In the second parable the king must make a decision. He knows full well it is either absolute commitment or abject surrender. Likewise the disciples, no half-hearted tries.

Jesus doesn't "gloss over" the cost of being His disciple. In fact, He, unlike Franklin of failed expedition fame tells us the cost. He emphasizes that each person needs to understand what it really means to be His disciple and make sure that are really committed to pay the price. In verse 33 He spells it out and very simply states:

So therefore, no one of you can be My disciple who does not give up all his own possessions.
(NCV says: "In the same way, you must give up everything you have to be My follower.")
To be Jesus' disciple means that I surrender every area of my life to Him. "He is not Lord at all unless He is Lord of all!" It means I seek to be unconditionally committed to doing His will. It is just not willing to, but doing it. But he who does it, has the best bargain. He carries his cross for a few years but in the world to come has everlasting life. He carries his riches across the grave. He is rich in grace here and rich in glory in the hereafter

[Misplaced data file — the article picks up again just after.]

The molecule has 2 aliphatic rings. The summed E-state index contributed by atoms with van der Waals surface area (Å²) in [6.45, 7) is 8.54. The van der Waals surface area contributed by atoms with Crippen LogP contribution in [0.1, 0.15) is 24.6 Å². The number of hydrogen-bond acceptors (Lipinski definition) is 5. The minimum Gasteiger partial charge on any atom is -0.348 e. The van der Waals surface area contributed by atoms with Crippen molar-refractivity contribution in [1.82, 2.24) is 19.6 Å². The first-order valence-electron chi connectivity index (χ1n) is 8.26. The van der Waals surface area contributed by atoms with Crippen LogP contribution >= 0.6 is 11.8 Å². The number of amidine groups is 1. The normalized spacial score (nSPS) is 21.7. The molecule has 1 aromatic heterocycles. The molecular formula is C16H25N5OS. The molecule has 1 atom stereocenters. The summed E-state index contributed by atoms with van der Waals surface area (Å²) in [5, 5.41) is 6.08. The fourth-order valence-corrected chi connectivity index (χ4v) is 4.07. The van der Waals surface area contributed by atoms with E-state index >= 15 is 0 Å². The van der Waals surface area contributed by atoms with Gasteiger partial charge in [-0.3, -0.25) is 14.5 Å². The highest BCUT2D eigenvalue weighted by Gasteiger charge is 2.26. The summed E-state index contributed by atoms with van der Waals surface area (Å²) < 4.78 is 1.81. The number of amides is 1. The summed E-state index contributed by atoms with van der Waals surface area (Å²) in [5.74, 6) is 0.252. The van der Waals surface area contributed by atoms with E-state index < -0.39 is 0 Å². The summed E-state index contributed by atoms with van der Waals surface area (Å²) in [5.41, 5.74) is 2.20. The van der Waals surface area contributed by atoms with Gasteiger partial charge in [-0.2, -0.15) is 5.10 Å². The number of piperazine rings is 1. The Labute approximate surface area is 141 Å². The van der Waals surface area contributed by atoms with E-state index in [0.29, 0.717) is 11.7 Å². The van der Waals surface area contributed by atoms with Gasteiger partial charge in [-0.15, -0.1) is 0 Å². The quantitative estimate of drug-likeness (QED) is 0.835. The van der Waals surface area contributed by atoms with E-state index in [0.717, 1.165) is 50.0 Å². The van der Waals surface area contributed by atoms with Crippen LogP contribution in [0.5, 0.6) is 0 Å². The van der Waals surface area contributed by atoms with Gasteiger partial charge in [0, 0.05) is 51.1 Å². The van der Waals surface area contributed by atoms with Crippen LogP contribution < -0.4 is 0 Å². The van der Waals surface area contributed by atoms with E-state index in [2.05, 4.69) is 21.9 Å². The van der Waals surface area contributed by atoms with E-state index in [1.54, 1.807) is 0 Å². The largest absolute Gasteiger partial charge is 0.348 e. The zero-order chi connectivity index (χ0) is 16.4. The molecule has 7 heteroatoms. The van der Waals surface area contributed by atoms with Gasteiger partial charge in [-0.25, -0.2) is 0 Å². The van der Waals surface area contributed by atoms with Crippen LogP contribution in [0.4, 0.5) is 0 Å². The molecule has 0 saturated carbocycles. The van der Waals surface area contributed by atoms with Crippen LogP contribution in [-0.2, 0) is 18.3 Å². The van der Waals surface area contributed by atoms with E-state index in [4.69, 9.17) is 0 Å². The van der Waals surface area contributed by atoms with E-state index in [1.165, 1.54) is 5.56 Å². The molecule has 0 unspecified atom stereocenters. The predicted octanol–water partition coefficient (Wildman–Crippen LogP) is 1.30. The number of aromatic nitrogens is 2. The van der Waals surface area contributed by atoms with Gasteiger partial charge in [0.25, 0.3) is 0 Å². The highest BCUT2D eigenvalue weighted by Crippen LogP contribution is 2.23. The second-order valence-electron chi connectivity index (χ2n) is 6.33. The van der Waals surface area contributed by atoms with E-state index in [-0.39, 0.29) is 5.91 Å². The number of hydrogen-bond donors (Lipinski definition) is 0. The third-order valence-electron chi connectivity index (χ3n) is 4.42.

One test of discipleship is what we are doing with your money. Regardless of our income, if we are not giving regularly and generously, we are not living as Christ’s disciples. We cannot follow the Lord if he does not have our hearts. As Jesus said, “Where your treasure is, your heart will be also.” (Matthew 6:21). Does he have your treasure?

Salt is good, but if it loses its saltiness, how can it be made salty again? It is fit neither for the soil nor for the manure pile; it is thrown out. He who has ears to hear, let him hear.” —Luke 14:34-35
Jesus sums up what He is saying by comparing His disciples to salt. If salt is not "salty", if it is tasteless, then it is useless. Technically salt, Sodium Chloride {NaCl] can not lose it saltiness. But if it is mixed with impurities, then it becomes unnoticeable, worthless and man throws it away.

So how do these verses fit into what Jesus has been saying in v.26-33? Our usefulness to the Lord is dependent on our commitment to being His disciples. Without these commitments, then we are "tasteless" (v.34); we've lost our distinctiveness as followers of Jesus. If the commitment has deteriorated, the disciple is useless and fit for nothing but to be tossed out. Like the builder of the tower who couldn’t finished was mocked by his friends, so to will a disciple who loses his “saltiness” be mocked. He has too much light or knowledge to fall into the vanities of the world and he has no enjoyment of the grace and truth that kept him on the path for Christ.

He maintains his salvation, but bears no fruit.